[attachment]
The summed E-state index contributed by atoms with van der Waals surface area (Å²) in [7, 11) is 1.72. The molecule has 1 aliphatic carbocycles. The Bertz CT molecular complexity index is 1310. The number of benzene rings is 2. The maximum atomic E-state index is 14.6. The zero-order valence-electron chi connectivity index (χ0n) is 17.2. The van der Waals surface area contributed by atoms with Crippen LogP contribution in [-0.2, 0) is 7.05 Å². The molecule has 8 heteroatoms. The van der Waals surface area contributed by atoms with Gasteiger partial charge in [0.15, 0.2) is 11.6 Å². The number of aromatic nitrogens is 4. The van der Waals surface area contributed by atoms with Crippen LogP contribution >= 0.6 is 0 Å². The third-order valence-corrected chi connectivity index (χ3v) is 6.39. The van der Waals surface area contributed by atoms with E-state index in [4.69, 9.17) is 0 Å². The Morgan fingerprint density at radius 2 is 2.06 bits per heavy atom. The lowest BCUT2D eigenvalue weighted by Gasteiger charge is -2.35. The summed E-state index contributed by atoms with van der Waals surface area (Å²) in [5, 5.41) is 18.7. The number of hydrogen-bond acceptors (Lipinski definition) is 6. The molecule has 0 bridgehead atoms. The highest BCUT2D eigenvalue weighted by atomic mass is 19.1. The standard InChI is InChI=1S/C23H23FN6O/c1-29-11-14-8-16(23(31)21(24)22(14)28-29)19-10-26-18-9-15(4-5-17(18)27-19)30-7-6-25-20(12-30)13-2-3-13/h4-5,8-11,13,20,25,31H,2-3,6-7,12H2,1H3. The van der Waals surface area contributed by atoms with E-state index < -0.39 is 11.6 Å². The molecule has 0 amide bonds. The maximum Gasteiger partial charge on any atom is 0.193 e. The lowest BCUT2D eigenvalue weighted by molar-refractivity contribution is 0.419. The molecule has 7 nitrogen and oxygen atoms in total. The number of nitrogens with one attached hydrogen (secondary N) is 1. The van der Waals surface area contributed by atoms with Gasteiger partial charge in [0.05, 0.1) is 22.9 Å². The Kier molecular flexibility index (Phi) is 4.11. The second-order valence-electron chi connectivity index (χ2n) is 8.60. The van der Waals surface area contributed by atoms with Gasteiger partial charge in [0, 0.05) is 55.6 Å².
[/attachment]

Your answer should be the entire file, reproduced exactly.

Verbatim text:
The summed E-state index contributed by atoms with van der Waals surface area (Å²) in [7, 11) is 1.72. The molecule has 1 aliphatic carbocycles. The Bertz CT molecular complexity index is 1310. The number of benzene rings is 2. The maximum atomic E-state index is 14.6. The zero-order valence-electron chi connectivity index (χ0n) is 17.2. The van der Waals surface area contributed by atoms with Crippen LogP contribution in [-0.2, 0) is 7.05 Å². The molecule has 8 heteroatoms. The van der Waals surface area contributed by atoms with Gasteiger partial charge in [0.15, 0.2) is 11.6 Å². The number of aromatic nitrogens is 4. The van der Waals surface area contributed by atoms with Crippen LogP contribution >= 0.6 is 0 Å². The third-order valence-corrected chi connectivity index (χ3v) is 6.39. The van der Waals surface area contributed by atoms with E-state index in [4.69, 9.17) is 0 Å². The Morgan fingerprint density at radius 2 is 2.06 bits per heavy atom. The lowest BCUT2D eigenvalue weighted by Gasteiger charge is -2.35. The summed E-state index contributed by atoms with van der Waals surface area (Å²) in [5, 5.41) is 18.7. The number of hydrogen-bond acceptors (Lipinski definition) is 6. The molecule has 0 bridgehead atoms. The highest BCUT2D eigenvalue weighted by atomic mass is 19.1. The standard InChI is InChI=1S/C23H23FN6O/c1-29-11-14-8-16(23(31)21(24)22(14)28-29)19-10-26-18-9-15(4-5-17(18)27-19)30-7-6-25-20(12-30)13-2-3-13/h4-5,8-11,13,20,25,31H,2-3,6-7,12H2,1H3. The van der Waals surface area contributed by atoms with E-state index < -0.39 is 11.6 Å². The molecule has 0 amide bonds. The maximum Gasteiger partial charge on any atom is 0.193 e. The lowest BCUT2D eigenvalue weighted by molar-refractivity contribution is 0.419. The molecule has 7 nitrogen and oxygen atoms in total. The number of nitrogens with one attached hydrogen (secondary N) is 1. The van der Waals surface area contributed by atoms with Gasteiger partial charge in [0.05, 0.1) is 22.9 Å². The Kier molecular flexibility index (Phi) is 4.11. The second-order valence-electron chi connectivity index (χ2n) is 8.60. The van der Waals surface area contributed by atoms with Gasteiger partial charge in [0, 0.05) is 55.6 Å².